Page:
A 47‐year‐old white man with a history of alcohol abuse was transferred to our hospital with loss of consciousness and subsequently intubated en route for airway protection. His medical history was unremarkable. On initial presentation, the patient was sedated and comfortable on mechanical ventilation. Vital signs were normal. Physical exam, off sedation, was notable for bilateral conjugate gaze, intact corneal reflexes, minimal movements in extremities but not against gravity, deep tendon reflexes 21 in both upper and lower extremities, and bilateral positive Babinski's sign. Workup including a complete blood count, complete metabolic panel, drug screen, chest x‐ray, pan‐culture, echocardiography, and CT head/cervical spine were nonrevealing, except for elevated alcohol level on admission. MRI of the brain stem revealed severe generalized cerebral atrophy extending caudally to the proximal cervical spinal cord on T2 and T2 FLAIR images. Cerebrospinal fluid analysis included protein electrophoresis, acid‐fast bacilli smear, and culture, Herpes, West Nile virus, toxoplasmosis, syphilis, and Lyme titers were unremarkable. Electroencephalography showed no epileptiform activity. On further investigation, family history was notable for the presence of Alexander disease (AD). A pedigree of his family showed 10 of 20 family members were affected. The diagnosis of AD had been confirmed on autopsy in family members, and typical MRI findings were described in the affected family members. Based on the MRI and an inheritance pattern in the family, the diagnosis of adult‐onset Alexander disease was made, and likely progression of the disease was attributed to his chronic excessive alcohol intake. The patient remained ventilator dependent and subsequently underwent tracheostomy.
Adult‐onset Alexander disease (AOAD) is a subtype of Alexander disease, a rare and often fatal leuko‐dystrophy, characterized pathologically by the accumulation of eosinophilic inclusions in astrocyte cytoplasm (Rosenthal fibers), resulting from nonconservative mutations of chromosome 17q21, which encodes GFAP. It has an autosomal dominant mode of inheritance. Near 450 cases have been reported worldwide since Alexander's initial description in 1949. AOAD has variable features, including bulbar and pseudobulbar signs, spasticity, quadriparesis, and dysautonomia. Atrophy of the medulla and upper cervical spinal cord on MRI is a characteristic finding. Because of the rarity of the disease and the lack of controlled clinical trials, there are no clear recommendations about the diagnosis and treatment of AOAD. Its diagnosis does not require genetic testing and can be established based on clinical and MRI features.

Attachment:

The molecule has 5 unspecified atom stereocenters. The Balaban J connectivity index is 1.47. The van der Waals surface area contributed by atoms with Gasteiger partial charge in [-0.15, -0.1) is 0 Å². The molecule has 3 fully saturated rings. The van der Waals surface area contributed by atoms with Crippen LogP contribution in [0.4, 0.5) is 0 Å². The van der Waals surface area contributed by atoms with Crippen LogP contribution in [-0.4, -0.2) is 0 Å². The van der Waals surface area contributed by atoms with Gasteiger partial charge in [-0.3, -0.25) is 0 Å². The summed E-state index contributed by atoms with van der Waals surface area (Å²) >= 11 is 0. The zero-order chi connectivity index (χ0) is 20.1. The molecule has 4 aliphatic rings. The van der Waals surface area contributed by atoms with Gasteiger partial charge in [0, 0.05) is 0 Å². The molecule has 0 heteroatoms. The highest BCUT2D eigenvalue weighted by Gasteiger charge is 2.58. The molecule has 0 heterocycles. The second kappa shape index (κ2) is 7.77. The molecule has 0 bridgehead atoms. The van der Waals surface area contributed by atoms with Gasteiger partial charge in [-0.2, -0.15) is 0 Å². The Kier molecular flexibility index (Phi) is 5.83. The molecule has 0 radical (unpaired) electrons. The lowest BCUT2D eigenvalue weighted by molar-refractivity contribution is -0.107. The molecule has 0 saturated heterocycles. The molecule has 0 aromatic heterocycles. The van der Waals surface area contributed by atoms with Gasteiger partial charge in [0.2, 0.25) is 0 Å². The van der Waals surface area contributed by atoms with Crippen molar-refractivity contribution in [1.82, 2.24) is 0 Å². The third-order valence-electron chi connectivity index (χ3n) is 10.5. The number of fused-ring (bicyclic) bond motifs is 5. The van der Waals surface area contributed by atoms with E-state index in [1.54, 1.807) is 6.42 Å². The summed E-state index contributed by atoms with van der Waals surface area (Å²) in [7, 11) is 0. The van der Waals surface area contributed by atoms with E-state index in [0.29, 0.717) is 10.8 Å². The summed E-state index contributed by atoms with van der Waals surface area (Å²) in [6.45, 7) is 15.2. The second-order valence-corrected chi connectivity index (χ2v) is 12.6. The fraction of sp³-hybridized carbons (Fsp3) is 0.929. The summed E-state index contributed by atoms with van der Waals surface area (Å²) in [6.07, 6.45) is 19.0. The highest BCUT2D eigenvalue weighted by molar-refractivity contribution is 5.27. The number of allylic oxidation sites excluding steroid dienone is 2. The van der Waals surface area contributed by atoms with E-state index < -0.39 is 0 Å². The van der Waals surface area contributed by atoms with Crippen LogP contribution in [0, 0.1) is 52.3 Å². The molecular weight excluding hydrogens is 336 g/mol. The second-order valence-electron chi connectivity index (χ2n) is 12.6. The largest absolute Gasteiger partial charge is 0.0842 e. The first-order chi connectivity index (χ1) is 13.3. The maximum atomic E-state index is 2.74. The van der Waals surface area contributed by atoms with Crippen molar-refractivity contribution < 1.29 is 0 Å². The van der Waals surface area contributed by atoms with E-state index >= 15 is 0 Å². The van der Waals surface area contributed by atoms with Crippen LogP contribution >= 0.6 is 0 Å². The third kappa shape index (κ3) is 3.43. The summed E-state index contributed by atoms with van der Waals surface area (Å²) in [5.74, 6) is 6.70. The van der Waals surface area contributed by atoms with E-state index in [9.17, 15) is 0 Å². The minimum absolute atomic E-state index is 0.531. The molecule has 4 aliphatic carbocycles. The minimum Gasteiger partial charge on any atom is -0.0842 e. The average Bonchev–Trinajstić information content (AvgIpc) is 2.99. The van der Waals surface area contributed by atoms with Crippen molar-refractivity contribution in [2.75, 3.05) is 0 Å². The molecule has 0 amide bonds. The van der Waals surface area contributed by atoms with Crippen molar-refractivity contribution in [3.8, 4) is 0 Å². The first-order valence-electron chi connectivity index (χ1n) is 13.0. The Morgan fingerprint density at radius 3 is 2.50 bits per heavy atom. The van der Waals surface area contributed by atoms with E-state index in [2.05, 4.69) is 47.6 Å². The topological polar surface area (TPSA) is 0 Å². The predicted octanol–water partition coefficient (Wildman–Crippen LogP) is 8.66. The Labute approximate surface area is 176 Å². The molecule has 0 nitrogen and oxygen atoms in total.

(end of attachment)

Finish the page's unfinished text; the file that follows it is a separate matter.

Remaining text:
The purpose of reporting this case is to increase the general awareness of this rare condition and to provide an up‐to‐date literature review.
N. Beliveau ‐ none
To cite this abstract:Beliveau N. Hereditary Adult‐Onset Alexander Disease. Abstract published at Hospital Medicine 2011, May 10-13, Dallas, Texas. Abstract 238. Journal of Hospital Medicine. 2011; 6 (suppl 2). https://www.shmabstracts.com/abstract/hereditary-adultonset-alexander-disease/. Accessed April 4, 2020.